# Transmission Lines + DC Current

I have a problem where I'm given a circuit that looks like: It contains a transmission line with a characteristic impedance $Z_0$, a source resistance of $R_s$, and a load impedance of $R_L$.

If the voltage source provides a constant DC voltage source of $V_0$, what are the voltages at points A and B?

I was considering using the voltage divider equation, but I don't think that's the right approach.

• I edited your question using LaTeX formating. About your question... Do you refer to electric potential or voltage? Remember voltage is difference of electric potentials. – 71GA Oct 6 '13 at 20:51
• @71ga, I'm not sure what you're trying to say about voltage and potential but, since the question asks for the voltages at nodes A and B, we need to know which of the remaining circuit nodes is the reference (datum, common, "ground") node. I would guess that it is the node connected to the "lower" end of the voltage source such that the voltage at the "top" end of the voltage source is $V_O$. – Alfred Centauri Oct 6 '13 at 21:17

don't outsmart yourselves. If this is a DC problem, and the bottom node of the voltage source is assumed to be ground, the simple equation for voltage division is guaranteed to work. The characteristic impedance doesn't come into it.

This is not an abstract problem for me. I put DC through transmission lines all the time-- sometimes in combination with radiofrequency and sometimes by itself. And no, the question of how long the DC has been on (is it really DC?) doesn't enter the problem in any realistic scenario. Trust me, I am not a student, and have been doing this sort of thing for thirty years.

If you want, you can look at this from the standpoint of transmission line theory, which will tell you that at sufficiently low frequency and long time, there is essentially no transformation of the load impedance.

Lets say on one the top of the supply $V_0$ you have the potential $+12V$ and $0V$ on the bottom side. Do you recall how is the voltage defined? It is the difference of the potentials soo lets take two potentials... one on the bottom of the supply and one in the point B.

I can calculate the voltage between point B and supply as the difference of those potentials:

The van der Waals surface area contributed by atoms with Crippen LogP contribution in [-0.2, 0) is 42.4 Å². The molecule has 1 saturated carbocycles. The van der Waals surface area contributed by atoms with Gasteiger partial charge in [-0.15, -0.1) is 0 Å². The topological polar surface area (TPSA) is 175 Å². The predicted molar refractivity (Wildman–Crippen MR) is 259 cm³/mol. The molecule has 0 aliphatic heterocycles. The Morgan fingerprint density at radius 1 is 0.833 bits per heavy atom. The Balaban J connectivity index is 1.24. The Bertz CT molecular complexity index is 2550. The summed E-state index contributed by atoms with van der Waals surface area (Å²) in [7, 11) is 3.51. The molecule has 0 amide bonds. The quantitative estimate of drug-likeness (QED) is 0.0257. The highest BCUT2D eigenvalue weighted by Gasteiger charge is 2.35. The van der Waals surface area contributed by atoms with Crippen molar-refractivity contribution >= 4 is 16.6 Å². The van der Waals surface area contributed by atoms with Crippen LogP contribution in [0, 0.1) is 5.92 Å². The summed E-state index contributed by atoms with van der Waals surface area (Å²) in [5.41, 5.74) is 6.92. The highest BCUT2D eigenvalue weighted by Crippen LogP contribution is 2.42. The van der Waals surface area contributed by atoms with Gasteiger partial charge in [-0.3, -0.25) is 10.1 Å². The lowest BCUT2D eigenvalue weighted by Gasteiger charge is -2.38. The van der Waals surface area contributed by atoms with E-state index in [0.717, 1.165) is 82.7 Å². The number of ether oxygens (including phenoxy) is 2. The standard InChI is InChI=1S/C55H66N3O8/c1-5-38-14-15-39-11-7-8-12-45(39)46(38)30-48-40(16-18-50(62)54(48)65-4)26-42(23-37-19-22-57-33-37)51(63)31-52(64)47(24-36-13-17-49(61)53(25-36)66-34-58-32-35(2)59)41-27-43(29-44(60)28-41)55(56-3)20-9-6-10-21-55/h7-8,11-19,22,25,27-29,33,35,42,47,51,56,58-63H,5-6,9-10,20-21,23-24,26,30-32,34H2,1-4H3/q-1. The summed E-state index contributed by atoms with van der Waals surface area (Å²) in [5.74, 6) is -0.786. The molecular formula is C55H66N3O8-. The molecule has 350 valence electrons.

$$V=V_B-0V = V_B$$

So in your case the voltage between a power supply and point B has the same value as the potential in point B. Now only one $Z_0$ and $R_L$ stand between those two potentials. You can calculate the rest yourself using current $I$ ;)

• Are you suggesting that the answer depends on $Z_0$ in some way? – Alfred Centauri Oct 6 '13 at 21:10

The characterisitic impedance of a transmission line at any frequency is: -

$Z_0 = \sqrt{\dfrac{R+jwL}{G+jwC}}$

At dc, jwL and jwC have no part to play hence $Z_0 = \sqrt{\frac{R}{G}}$

The propagation constant for a transmission line at DC is $\sqrt{R\times G}$ and can be used in the following formula: -

$\dfrac{V_{IN}}{V_{OUT}} = e^{distance\times\sqrt{R\times G}}$

The same relationship holds for current in and current out too.

From this information you should be able to calculate the net resistance looking into the transmission line at point A and hence what the current is into node A and hence what the voltage at node A is.

It is quite tricky so good luck and if this doesn't help let me know and I'll give it another "think" tomorrow.

• I could by wrong, and perhaps the OP will correct me if I am, but I suspect that (1) this is a DC problem, i.e., the DC source has been connected for a long time and (2) the TL is lossless or effectively so. Under those assumptions, $V_A = V_B$. – Alfred Centauri Oct 6 '13 at 22:29
• Yep, you're correct. – Heisenberg Oct 6 '13 at 23:15
• @Heisenberg So Alfred is wholly correct. The transmission line only makes a difference to the transient behaviour. If you imagine making the circuit at right hand terminal of $R_s$ you'll get a travelling TEM wave down the transmission line. It bounces at the the other end, and you get a theoretically infinite sequence of bounces at each end as the DC behaviour sets in. Actually, there is even shorter term behaviour where higher order modes build up a TEM wave, which cannot form instantly owing to the finite $c$ value, see my [answer here]( physics.stackexchange.com/a/75791/26076) – WetSavannaAnimal Oct 7 '13 at 1:24
• @Heisenberg maybe you need to alter your question to state that the line is loss-less and of course there is no steady state solution. – Andy aka Oct 7 '13 at 7:14